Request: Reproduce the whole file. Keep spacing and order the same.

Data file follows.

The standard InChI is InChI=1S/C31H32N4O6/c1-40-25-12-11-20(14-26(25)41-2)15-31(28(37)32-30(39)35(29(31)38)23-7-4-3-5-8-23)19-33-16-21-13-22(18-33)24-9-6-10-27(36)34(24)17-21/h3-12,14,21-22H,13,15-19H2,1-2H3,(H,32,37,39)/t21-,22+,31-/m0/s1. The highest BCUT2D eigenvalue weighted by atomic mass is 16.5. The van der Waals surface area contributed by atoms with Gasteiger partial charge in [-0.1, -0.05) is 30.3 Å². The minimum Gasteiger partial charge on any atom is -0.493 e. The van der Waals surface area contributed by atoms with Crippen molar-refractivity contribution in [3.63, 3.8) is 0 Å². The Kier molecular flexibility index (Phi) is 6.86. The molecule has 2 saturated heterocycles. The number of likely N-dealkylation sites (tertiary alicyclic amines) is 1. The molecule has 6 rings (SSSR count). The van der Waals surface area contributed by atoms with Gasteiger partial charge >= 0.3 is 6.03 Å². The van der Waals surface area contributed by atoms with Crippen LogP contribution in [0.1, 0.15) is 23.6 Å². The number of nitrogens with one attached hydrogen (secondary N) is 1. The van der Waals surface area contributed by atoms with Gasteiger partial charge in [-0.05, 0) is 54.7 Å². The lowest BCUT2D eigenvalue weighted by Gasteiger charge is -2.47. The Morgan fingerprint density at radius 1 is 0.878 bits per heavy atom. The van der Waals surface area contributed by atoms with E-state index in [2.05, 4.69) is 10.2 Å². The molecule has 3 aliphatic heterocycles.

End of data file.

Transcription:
The standard InChI is InChI=1S/C31H32N4O6/c1-40-25-12-11-20(14-26(25)41-2)15-31(28(37)32-30(39)35(29(31)38)23-7-4-3-5-8-23)19-33-16-21-13-22(18-33)24-9-6-10-27(36)34(24)17-21/h3-12,14,21-22H,13,15-19H2,1-2H3,(H,32,37,39)/t21-,22+,31-/m0/s1. The highest BCUT2D eigenvalue weighted by atomic mass is 16.5. The van der Waals surface area contributed by atoms with Gasteiger partial charge in [-0.1, -0.05) is 30.3 Å². The minimum Gasteiger partial charge on any atom is -0.493 e. The van der Waals surface area contributed by atoms with Crippen molar-refractivity contribution in [3.63, 3.8) is 0 Å². The Kier molecular flexibility index (Phi) is 6.86. The molecule has 2 saturated heterocycles. The number of likely N-dealkylation sites (tertiary alicyclic amines) is 1. The molecule has 6 rings (SSSR count). The van der Waals surface area contributed by atoms with Gasteiger partial charge >= 0.3 is 6.03 Å². The van der Waals surface area contributed by atoms with Crippen LogP contribution in [0.1, 0.15) is 23.6 Å². The number of nitrogens with one attached hydrogen (secondary N) is 1. The van der Waals surface area contributed by atoms with Gasteiger partial charge in [-0.05, 0) is 54.7 Å². The lowest BCUT2D eigenvalue weighted by Gasteiger charge is -2.47. The Morgan fingerprint density at radius 1 is 0.878 bits per heavy atom. The van der Waals surface area contributed by atoms with E-state index in [2.05, 4.69) is 10.2 Å². The molecule has 3 aliphatic heterocycles.